Probabilistic modelling of astrophysical time series : gravitational microlensing and occultation mapping of planets and moons
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Progress in astronomy in the 21st century is contingent on the ability to extract useful information from complex and noisy datasets. This requires modeling the data-generating process – a complex combination of the physical phenomenon of interest and the “noise”. The goal is to create an approximate model that captures the essence of this process and then fit it to the data. This thesis covers the development of new methods and tools for almost all aspects of the data analysis process in two fields of astronomy: gravitational microlensing and occultation/eclipse mapping. In both fields, the objective is to infer the physical properties of exoplanets, stars, or dark compact objects by measuring the brightness variations of a light source as a function of time. Building on recent advancements in statistics, machine learning, and computer science, I developed a new open-source package called caustics for computing the microlensing magnification in single, binary, and triple-lens microlensing events. I also tackled foundational questions on the statistical analysis of single-lens and multiple-lens microlensing events, developing a new paradigm for modeling degenerate single-lens microlensing events and demonstrating the flaws of commonly used methods for analyzing multiple-lens microlensing events. Moreover, I built models for reconstructing two-dimensional emission maps of spherical bodies, exoplanets, and Solar System objects from one-dimensional photometric occultation light curves. Together with collaborators, I developed a novel method for reconstructing spatial maps of volcanic emission on Jupiter’s moon Io from occultation light curves and used the same method for exoplanet eclipse mapping to explore the possibility of detecting weather and climate change on Hot Jupiters using simulated photometric JWST secondary eclipse light curves.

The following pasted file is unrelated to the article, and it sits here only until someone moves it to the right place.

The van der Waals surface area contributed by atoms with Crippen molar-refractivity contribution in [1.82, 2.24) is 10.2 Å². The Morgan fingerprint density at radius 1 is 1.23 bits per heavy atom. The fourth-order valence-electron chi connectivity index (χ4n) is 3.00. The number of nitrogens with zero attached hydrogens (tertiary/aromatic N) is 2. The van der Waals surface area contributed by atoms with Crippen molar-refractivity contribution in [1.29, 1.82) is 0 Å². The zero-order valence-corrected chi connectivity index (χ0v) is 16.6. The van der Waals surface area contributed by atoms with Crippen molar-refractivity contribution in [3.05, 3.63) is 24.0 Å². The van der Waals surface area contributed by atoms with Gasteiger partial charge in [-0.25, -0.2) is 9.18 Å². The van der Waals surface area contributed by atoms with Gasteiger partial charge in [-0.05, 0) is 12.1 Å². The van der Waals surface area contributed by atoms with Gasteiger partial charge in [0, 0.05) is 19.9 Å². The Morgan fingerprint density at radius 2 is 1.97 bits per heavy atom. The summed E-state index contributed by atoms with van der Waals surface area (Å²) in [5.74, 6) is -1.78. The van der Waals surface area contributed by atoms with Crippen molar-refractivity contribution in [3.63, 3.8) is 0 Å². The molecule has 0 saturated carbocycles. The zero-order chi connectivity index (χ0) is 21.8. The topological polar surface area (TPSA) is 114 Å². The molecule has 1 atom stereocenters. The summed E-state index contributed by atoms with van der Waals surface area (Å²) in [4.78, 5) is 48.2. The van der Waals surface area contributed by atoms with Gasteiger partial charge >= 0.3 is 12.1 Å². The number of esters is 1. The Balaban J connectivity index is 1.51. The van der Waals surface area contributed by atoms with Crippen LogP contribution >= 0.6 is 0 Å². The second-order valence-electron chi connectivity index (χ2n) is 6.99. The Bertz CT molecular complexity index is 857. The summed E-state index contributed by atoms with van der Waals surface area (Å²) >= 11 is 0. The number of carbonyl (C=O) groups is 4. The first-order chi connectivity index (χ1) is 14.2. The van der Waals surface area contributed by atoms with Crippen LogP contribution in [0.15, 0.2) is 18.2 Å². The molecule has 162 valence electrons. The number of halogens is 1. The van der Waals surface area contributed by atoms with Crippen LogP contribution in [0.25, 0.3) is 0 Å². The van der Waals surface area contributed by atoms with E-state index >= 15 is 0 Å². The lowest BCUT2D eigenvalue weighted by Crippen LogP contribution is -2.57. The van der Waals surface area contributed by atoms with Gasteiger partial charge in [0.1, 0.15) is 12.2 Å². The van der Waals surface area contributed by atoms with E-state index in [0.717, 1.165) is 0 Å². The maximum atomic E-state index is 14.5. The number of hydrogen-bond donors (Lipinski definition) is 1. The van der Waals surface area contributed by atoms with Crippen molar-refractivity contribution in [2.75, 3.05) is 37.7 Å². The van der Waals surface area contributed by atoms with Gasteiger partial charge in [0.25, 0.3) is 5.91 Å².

Thesis, PhD Doctor of Philosophy
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